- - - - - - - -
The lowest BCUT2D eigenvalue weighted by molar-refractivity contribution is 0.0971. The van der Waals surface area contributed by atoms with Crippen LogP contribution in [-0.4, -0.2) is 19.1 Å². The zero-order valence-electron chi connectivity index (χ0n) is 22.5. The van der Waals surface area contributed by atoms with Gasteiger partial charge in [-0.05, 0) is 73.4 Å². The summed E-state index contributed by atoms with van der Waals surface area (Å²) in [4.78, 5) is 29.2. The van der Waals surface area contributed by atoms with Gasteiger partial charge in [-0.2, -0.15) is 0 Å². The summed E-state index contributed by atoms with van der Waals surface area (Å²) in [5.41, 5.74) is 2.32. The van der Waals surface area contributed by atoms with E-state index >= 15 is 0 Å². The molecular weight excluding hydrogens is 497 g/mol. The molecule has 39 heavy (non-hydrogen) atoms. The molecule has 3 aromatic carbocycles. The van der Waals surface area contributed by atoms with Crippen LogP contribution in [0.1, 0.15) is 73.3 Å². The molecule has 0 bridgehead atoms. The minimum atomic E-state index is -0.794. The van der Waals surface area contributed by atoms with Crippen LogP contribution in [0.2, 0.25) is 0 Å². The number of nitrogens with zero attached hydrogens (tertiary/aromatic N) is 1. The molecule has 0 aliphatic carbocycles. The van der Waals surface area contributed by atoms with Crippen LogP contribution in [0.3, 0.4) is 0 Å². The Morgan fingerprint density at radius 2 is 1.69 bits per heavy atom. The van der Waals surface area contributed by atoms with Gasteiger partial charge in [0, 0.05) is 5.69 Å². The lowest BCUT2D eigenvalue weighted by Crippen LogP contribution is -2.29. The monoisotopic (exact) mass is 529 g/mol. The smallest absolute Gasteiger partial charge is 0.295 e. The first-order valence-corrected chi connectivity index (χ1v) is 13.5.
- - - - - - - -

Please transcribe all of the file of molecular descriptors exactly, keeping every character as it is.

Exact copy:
The lowest BCUT2D eigenvalue weighted by molar-refractivity contribution is 0.0971. The van der Waals surface area contributed by atoms with Crippen LogP contribution in [-0.4, -0.2) is 19.1 Å². The zero-order valence-electron chi connectivity index (χ0n) is 22.5. The van der Waals surface area contributed by atoms with Gasteiger partial charge in [-0.05, 0) is 73.4 Å². The summed E-state index contributed by atoms with van der Waals surface area (Å²) in [4.78, 5) is 29.2. The van der Waals surface area contributed by atoms with Gasteiger partial charge in [-0.2, -0.15) is 0 Å². The summed E-state index contributed by atoms with van der Waals surface area (Å²) in [5.41, 5.74) is 2.32. The van der Waals surface area contributed by atoms with E-state index >= 15 is 0 Å². The molecular weight excluding hydrogens is 497 g/mol. The molecule has 39 heavy (non-hydrogen) atoms. The molecule has 3 aromatic carbocycles. The van der Waals surface area contributed by atoms with Crippen LogP contribution in [0.1, 0.15) is 73.3 Å². The molecule has 0 bridgehead atoms. The minimum atomic E-state index is -0.794. The van der Waals surface area contributed by atoms with Crippen LogP contribution in [0.2, 0.25) is 0 Å². The number of nitrogens with zero attached hydrogens (tertiary/aromatic N) is 1. The molecule has 0 aliphatic carbocycles. The van der Waals surface area contributed by atoms with Crippen LogP contribution in [0.3, 0.4) is 0 Å². The Morgan fingerprint density at radius 2 is 1.69 bits per heavy atom. The van der Waals surface area contributed by atoms with Gasteiger partial charge in [0, 0.05) is 5.69 Å². The lowest BCUT2D eigenvalue weighted by Crippen LogP contribution is -2.29. The monoisotopic (exact) mass is 529 g/mol. The smallest absolute Gasteiger partial charge is 0.295 e. The first-order valence-corrected chi connectivity index (χ1v) is 13.5.